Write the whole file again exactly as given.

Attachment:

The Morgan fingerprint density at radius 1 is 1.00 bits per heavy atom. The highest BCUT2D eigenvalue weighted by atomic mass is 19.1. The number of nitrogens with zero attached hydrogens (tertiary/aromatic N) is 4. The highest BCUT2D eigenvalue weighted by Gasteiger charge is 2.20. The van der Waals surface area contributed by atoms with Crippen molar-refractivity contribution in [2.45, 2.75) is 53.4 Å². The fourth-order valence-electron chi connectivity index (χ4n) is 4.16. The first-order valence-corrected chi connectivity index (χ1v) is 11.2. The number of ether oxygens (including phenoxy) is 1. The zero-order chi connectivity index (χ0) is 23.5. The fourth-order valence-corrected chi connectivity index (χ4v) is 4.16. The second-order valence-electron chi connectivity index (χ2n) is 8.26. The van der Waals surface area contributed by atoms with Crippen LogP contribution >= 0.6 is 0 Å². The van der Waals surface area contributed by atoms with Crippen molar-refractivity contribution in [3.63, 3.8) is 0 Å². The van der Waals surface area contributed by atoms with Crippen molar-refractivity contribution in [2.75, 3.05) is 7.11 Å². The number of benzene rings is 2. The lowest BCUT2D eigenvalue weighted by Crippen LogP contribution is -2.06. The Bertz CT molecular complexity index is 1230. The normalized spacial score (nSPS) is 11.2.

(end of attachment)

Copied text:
The Morgan fingerprint density at radius 1 is 1.00 bits per heavy atom. The highest BCUT2D eigenvalue weighted by atomic mass is 19.1. The number of nitrogens with zero attached hydrogens (tertiary/aromatic N) is 4. The highest BCUT2D eigenvalue weighted by Gasteiger charge is 2.20. The van der Waals surface area contributed by atoms with Crippen molar-refractivity contribution in [2.45, 2.75) is 53.4 Å². The fourth-order valence-electron chi connectivity index (χ4n) is 4.16. The first-order valence-corrected chi connectivity index (χ1v) is 11.2. The number of ether oxygens (including phenoxy) is 1. The zero-order chi connectivity index (χ0) is 23.5. The fourth-order valence-corrected chi connectivity index (χ4v) is 4.16. The second-order valence-electron chi connectivity index (χ2n) is 8.26. The van der Waals surface area contributed by atoms with Crippen LogP contribution >= 0.6 is 0 Å². The van der Waals surface area contributed by atoms with Crippen molar-refractivity contribution in [3.63, 3.8) is 0 Å². The van der Waals surface area contributed by atoms with Crippen molar-refractivity contribution in [2.75, 3.05) is 7.11 Å². The number of benzene rings is 2. The lowest BCUT2D eigenvalue weighted by Crippen LogP contribution is -2.06. The Bertz CT molecular complexity index is 1230. The normalized spacial score (nSPS) is 11.2.